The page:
Staff in a positive youth development program must balance program requirements, planning and delivering activities, and the individual needs of the youth in the program.60 Many programs suffer from high turnover with recruitment and retention as constant challenges,61 leaving youth program managers to hire new staff with potentially less experience in key skill areas.62
Professional development gives program staff the time they need to learn and practice skills. It provides the support the staff need to adapt to current topics and delivery methods required for ever-changing youth needs.63, 64 If done correctly, professional development helps to mitigate issues often caused by high staff turnover by indoctrinating new staff in the foundational elements of the program (i.e. rules, systems, language, and program structure) and ensuring consistency.47, 48 Through professional development, program staff can develop positive and open attitudes toward all youth and families.22
A good training program includes both formal and informal professional development practices.19
- Formal. Training programs with set curricula ensure youth staff receive uniform training and materials. Formal training can improve youth program staff skills concerning adult-youth relationships and program development and delivery.65 Formal professional development opportunities may take a variety of forms and may be facilitated by in-house trainers, program managers, or fellow youth program staff with expertise on specific topics. If your youth program is part of a larger organization, set curricula may already be selected for a variety of topics or may be offered via online modules or certificate programs.
- Informal. Informal staff development doesn’t rely on set curricula or uniformity. Informal staff development occurs through modeling, reflection, discussion, sharing, and relationship building. Informal professional development positively affects pride, ownership, communication, and development61 and leads to program staff mirroring the same techniques with youth in the program.66
A staff development program that uses both formal and informal strategies can support a more inclusive environment and program.
Select each strategy to learn more.
Review program staff individual development plans and ensure that staff receive training to understand the impact of the positive youth development approach within their first year of employment. Key points to cover include the following:
- When equality, cooperative learning, and positive peer relationships are intentionally developed, attitudes change and bias and prejudice decrease.19
- The presence of prejudice and harassment creates a hostile climate that becomes a barrier to learning and positive youth development.19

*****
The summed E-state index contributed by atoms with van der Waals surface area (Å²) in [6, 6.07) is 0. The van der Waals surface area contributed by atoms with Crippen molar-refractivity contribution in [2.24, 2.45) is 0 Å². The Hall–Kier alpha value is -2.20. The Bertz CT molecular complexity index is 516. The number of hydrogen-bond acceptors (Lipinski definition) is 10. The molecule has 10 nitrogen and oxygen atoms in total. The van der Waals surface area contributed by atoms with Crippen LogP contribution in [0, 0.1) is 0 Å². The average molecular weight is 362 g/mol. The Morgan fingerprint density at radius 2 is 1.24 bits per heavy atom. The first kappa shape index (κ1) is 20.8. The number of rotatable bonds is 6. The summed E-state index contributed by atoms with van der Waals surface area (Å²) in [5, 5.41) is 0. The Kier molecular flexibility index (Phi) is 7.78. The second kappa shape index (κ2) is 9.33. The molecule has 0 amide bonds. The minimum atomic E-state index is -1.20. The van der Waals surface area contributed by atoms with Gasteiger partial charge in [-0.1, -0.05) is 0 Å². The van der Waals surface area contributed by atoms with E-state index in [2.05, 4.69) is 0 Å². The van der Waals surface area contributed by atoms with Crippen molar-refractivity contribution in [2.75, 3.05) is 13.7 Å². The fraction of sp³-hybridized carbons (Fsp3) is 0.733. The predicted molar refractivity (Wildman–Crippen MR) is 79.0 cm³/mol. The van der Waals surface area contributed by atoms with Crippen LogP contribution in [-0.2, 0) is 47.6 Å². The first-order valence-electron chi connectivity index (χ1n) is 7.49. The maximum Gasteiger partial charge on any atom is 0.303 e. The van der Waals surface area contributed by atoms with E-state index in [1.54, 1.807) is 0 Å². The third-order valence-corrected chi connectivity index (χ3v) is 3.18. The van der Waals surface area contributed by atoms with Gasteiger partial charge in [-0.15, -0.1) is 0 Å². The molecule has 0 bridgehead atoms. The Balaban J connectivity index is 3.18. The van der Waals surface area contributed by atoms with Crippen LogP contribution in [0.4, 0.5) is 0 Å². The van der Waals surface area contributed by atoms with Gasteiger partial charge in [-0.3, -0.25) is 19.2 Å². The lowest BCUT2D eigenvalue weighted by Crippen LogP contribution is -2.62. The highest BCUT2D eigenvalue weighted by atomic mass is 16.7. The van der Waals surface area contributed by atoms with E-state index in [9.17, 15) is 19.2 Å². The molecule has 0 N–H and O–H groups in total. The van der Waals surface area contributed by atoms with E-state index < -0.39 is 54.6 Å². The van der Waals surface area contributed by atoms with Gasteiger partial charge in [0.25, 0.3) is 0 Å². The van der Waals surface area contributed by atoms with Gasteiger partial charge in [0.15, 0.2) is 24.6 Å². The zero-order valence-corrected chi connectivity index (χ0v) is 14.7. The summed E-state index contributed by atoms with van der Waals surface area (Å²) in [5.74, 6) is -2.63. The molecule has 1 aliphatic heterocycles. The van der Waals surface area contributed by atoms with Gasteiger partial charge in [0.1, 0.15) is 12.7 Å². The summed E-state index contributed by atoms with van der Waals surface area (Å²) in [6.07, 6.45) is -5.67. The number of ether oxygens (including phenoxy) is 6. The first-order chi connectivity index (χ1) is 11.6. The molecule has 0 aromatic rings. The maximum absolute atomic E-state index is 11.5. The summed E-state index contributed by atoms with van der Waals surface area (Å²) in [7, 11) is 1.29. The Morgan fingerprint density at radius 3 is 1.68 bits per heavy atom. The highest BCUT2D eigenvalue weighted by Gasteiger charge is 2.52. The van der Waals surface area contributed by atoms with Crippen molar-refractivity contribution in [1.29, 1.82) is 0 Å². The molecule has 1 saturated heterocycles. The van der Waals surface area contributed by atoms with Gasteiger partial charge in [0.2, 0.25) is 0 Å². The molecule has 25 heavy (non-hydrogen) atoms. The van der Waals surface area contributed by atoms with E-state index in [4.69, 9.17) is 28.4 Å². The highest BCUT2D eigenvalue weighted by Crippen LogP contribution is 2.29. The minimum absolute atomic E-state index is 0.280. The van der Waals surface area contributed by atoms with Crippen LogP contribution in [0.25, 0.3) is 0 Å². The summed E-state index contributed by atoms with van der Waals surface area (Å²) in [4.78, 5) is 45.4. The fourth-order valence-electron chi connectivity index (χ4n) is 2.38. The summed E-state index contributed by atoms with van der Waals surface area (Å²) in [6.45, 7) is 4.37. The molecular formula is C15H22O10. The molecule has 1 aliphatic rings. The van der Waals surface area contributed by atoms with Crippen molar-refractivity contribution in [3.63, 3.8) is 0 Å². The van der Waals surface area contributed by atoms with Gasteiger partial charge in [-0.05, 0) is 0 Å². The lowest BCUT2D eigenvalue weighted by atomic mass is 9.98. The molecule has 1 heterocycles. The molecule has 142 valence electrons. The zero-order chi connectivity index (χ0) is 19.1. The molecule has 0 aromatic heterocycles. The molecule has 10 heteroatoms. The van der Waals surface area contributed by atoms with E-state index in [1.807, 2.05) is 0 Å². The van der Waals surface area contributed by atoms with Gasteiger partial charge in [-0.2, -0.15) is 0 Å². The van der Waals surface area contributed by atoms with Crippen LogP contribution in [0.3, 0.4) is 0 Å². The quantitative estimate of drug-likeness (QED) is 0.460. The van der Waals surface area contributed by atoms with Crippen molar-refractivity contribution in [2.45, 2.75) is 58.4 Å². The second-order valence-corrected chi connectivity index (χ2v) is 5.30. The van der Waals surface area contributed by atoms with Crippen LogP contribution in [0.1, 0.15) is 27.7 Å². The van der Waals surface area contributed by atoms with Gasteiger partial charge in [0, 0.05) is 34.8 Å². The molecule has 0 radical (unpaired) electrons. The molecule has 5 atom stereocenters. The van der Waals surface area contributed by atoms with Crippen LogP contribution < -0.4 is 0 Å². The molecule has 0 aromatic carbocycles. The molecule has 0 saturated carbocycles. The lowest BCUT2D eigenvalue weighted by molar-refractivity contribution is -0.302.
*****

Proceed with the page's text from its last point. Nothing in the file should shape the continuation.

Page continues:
- High levels of conflict and bullying in environments erode a young person’s sense of safety and are associated with increased aggression and low levels of youth learning.26
- When youth programs are intentionally welcoming and safe for youth, programs are able to provide environments that develop all youth29 and increase their ability to recover and thrive.
Review program staff individual development plans and ensure staff receive formal training on the purpose of the foundational aspects of an inclusive environment within their first year of employment. (Note: Training on the impact of the positive youth development approach and the purpose of the foundational aspects of an inclusive environment should be integrated into the topics you already cover, not additional topics added to the training plan.)
Identify where informal staff development is happening successfully.
Brainstorm with your staff on ways to further incorporate informal professional development (e.g. mentoring, modeling, or discussing and sharing)
Reflect on how you will know if the informal professional development is systematized and successful.
Reflect on how you will know when informal professional development becomes a distraction from the work.
Design staff development targeted to increase awareness, knowledge, and skills for working with diverse populations and focused on the known diversity present in the program.27
Train youth program staff to understand that not all differences are visible and that they need to remain open to the idea that they may not always know an individual’s history, cultural identification, sexual orientation, or gender identity.24, 27
Use informal professional development practices to promote positive interactions,36 and use close relationships and strong rapport to enforce rules and develop respect rather than doing so through authoritarian means.36
Most of us could describe formal training and professional development if asked. It includes seminars, workshops, training, etc. But informal training and professional development can be just as important.